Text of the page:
Re: Uniform thoughts
golden cliff (c60clg1@CORN.CSO.NIU.EDU)
Mon, 27 Oct 1997 03:12:23 -0600
> Sorry, Cliff, but your reasoning here simply does not hold water. If the
> order of this list were meant to reflect BSA's priorities, then it would
> somehow be more important for a Scout to be a member of a patrol than for
> him to experience personal growth,
Sorry Russ, I respect you from reading your posts and know you have
better training than what is demonstrated by these remarks. I must
believe your comments were the result of your haste to respond.
Patrol Method means much more than being a member of a patrol. What about
boys leading one another and working together toward common goals,
certainly potential for citizenship, character and fitness there.
Patrol Method is not only a way of organizing boys, but more importantly it
provides a structure in which to experience personal growth.
> and somehow more desirable for him to
> merely go camping or be awarded rank advancement than for him to acquire
> leadership skills.
Outdoor Method incorporates practicing citizenship, using and developing
leadership skills, fitness opportunities, and character building among
many other things. It is where Scouting is put into practice. It was the
outdoor method that B-P chose as the basis for his experiment on Brownsea
Island, that was clearly more than merely going camping.
Likewise, Advancement is not merely about receiving awards? The
Leadership method is certainly important, but it is also incorporated into
Outdoor method and Advancement method.
The eight methods are not easily separated since they do overlap. I do
appreciate that all 8 methods should be incorporated into a Scouting
program. I merely question the payback of the "full" uniform given it's
> This list is simply what it appears to be: a list of
> the eight methods of Scouting, in no particular order. It is not intended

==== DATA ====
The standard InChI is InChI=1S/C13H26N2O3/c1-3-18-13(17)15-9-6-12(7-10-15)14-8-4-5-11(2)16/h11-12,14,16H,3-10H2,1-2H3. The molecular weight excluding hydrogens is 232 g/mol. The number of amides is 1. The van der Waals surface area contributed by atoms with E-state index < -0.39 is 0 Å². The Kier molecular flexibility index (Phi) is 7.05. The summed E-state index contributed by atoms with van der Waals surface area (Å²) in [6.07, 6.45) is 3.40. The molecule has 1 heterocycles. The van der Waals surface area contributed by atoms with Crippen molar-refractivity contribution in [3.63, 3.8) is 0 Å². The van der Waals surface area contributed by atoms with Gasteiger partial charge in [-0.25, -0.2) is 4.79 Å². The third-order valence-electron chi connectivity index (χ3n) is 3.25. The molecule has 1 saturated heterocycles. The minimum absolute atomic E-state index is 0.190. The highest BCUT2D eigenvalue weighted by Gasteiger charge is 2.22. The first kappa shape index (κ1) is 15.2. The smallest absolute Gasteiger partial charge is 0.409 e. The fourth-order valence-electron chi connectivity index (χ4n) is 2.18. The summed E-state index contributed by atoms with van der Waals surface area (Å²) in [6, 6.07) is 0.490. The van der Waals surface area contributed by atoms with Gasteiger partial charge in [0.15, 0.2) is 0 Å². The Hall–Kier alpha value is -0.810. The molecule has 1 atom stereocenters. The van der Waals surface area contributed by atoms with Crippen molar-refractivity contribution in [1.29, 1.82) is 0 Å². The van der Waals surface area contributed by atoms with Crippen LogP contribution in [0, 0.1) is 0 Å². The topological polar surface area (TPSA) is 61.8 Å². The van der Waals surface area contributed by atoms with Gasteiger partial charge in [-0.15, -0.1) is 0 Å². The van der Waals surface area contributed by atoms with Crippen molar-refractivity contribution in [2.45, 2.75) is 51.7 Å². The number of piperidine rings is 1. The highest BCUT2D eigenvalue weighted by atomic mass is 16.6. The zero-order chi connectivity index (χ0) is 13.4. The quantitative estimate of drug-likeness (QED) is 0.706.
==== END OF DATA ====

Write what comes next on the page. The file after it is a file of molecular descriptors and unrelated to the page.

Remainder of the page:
> to assign any greater importance to one method over another...
Sorry Russ, I don't believe all methods are equal.
You have yet to convince me.
Scout #1. Believes in Scouting Ideals but doesn't own a Full Uniform.
Scout #2. Wears a Full Uniform but doesn't believe in Scouting Ideals.
I think believing in "Ideals" is far more important than wearing a "Full
Uniform". Are the two boys above really equal?
> As to when and where the uniform should be worn, page 567 of the Boy Scout
> Handbook says to "wear (the) complete uniform proudly and correctly at all
> Scouting events," including "patrol and troop meetings, hikes, camps, and
> rallies," when appearing "before a board of review or a court of honor,"
> when taking part "in Scout service projects in (the) community and in the
> backcountry," and "during Scouting Anniversary Week in February."
> It seems to me that the fact that complete uniforms are the norm at Philmont
> base camp, and that the rangers wear uniform pants or shorts even in the
> backcountry, is more a point in favor of full uniform usage than against it.
My point was that the tens of thousands of Scouts and leaders that hike
the Philmont backcountry each year don't do it in full uniforms. The lack
of the full uniform doesn't seem to detract from their Scouting experience
or their success on the trail.
> No one is arguing that one should wear the complete uniform when it is not